It made my entire freaking day.

Friday, June 10, 2011

Schmear and Schmooze.

On Tuesday Zaftigs Delicatessen hosted the Boston launch for my book. I also happen to work at said Delicatessen. This entire event was the brainchild of my boss Harvey, and I owe him a huge thank you for all his efforts! Also, A huge thank you to Bob and Holly for their incredible generosity of the space, the amazing food, and all the wine.

Note to self: Free wine and book signings do not mix well. The most cringe-worthy note signed to none other than my girlfriend's mother, "Thank you from the bottom of my bottom."


It was a wonderful evening with coworkers, my favorite regulars, amazing Boston buddies, family, and friends of friends. A sincere thank you to everyone who came!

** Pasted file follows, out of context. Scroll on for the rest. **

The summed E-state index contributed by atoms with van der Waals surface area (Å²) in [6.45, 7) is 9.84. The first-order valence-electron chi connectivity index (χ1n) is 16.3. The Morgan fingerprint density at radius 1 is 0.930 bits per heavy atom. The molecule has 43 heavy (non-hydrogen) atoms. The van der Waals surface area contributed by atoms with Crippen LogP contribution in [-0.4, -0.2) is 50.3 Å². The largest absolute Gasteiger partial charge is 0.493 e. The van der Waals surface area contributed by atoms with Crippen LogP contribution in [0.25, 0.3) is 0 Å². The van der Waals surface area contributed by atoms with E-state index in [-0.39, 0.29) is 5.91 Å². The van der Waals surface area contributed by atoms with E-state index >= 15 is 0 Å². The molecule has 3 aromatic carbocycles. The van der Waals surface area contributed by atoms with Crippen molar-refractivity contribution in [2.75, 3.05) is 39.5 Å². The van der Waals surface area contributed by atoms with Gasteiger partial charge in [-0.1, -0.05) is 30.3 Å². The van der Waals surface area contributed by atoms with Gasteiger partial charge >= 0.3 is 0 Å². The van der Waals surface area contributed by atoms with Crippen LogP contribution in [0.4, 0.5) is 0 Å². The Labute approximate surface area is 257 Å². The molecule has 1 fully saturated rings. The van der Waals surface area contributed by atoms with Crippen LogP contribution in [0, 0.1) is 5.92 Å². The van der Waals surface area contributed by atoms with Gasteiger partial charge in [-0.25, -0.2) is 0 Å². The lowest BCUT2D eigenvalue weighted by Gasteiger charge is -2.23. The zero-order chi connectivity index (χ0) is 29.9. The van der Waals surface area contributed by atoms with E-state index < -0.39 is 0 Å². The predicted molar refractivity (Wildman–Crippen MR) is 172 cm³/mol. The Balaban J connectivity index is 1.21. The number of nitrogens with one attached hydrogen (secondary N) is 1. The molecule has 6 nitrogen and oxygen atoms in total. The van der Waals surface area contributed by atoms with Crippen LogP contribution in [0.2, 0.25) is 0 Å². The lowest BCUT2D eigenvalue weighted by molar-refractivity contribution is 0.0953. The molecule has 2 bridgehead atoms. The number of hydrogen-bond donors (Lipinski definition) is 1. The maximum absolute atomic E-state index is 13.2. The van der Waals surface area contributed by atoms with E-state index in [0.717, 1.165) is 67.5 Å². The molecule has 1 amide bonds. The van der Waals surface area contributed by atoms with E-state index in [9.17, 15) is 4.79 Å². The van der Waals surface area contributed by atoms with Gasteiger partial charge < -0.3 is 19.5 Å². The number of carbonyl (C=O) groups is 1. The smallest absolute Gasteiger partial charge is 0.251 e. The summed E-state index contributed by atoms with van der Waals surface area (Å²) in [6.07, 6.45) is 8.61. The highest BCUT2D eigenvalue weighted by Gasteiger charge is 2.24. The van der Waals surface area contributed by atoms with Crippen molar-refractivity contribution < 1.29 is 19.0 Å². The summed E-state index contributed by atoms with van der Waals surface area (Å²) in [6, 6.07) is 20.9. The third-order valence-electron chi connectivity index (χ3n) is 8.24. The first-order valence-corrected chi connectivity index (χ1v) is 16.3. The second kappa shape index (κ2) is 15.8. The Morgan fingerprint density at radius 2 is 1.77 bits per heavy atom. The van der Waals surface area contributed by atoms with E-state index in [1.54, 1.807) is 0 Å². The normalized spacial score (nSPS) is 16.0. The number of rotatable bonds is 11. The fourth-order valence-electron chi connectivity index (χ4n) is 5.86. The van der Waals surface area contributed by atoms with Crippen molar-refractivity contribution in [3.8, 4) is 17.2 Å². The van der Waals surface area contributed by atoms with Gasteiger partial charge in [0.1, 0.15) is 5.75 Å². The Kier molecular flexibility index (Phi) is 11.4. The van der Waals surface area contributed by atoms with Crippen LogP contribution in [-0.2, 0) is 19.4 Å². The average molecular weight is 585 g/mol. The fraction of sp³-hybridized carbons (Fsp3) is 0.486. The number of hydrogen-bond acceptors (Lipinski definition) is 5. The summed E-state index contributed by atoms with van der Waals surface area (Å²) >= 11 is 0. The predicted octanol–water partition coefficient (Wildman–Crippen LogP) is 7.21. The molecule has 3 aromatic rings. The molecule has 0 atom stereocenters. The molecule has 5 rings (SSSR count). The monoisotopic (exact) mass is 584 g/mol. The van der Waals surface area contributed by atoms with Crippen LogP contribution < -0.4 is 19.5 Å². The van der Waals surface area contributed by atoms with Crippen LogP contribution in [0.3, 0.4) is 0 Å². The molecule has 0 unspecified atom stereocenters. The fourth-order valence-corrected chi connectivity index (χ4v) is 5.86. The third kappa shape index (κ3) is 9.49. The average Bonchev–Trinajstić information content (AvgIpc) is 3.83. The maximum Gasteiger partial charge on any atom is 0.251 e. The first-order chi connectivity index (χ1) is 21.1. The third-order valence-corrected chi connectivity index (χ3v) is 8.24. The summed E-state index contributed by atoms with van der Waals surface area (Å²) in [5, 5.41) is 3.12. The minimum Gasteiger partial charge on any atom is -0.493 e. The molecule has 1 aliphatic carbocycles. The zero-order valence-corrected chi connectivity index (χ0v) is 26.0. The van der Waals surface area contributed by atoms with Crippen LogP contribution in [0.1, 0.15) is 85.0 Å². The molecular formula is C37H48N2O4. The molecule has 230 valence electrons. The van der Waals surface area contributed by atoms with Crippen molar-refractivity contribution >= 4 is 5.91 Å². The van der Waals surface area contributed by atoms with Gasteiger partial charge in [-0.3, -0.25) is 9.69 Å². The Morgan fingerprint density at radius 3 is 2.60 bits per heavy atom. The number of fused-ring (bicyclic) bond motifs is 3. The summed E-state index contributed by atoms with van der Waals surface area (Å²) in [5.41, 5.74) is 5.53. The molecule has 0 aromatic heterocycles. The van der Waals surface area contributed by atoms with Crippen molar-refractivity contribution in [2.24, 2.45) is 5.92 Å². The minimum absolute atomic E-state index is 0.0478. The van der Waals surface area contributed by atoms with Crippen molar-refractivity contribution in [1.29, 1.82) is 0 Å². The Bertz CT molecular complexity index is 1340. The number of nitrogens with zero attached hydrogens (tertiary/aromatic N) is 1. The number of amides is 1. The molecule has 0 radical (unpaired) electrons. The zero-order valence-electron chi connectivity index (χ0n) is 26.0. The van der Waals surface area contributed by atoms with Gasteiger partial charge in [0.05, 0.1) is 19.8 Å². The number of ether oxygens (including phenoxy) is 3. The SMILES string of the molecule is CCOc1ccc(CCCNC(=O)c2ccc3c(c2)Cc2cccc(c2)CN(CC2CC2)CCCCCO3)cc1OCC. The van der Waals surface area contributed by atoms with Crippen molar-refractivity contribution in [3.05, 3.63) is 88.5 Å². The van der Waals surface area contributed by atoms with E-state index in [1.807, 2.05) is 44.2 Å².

Just rolling all my books in a suitcase to a deli. nbd.

Tuesday, June 07, 2011

Better Late Than Never.

In case you missed it, here are my remarks at the event in New York. Having to listen to myself speak is painful but I decided to post this anyway because it's sort of the culmination of everything this blog was about for the last five years-- getting my book out there. Thanks again to everyone who came to the launch in NYC and thank you to all of you who have read the book!

Note: The microphone system at the venue was a little weird and if I held the mic more than a centimeter away from my face, music turned on. That might help explain why the sound is horrible.

Note 2: We should all be so lucky as to have one person in the audience who is always willing to laugh the loudest.

Hope to see Boston people tonight! I'm thinking I won't do a reading but instead, an extended rant about babies in restaurants. "There's a baby on the floor. Whose baby is this?"

Sunday, June 05, 2011

I Heart Farmers and My Hometown.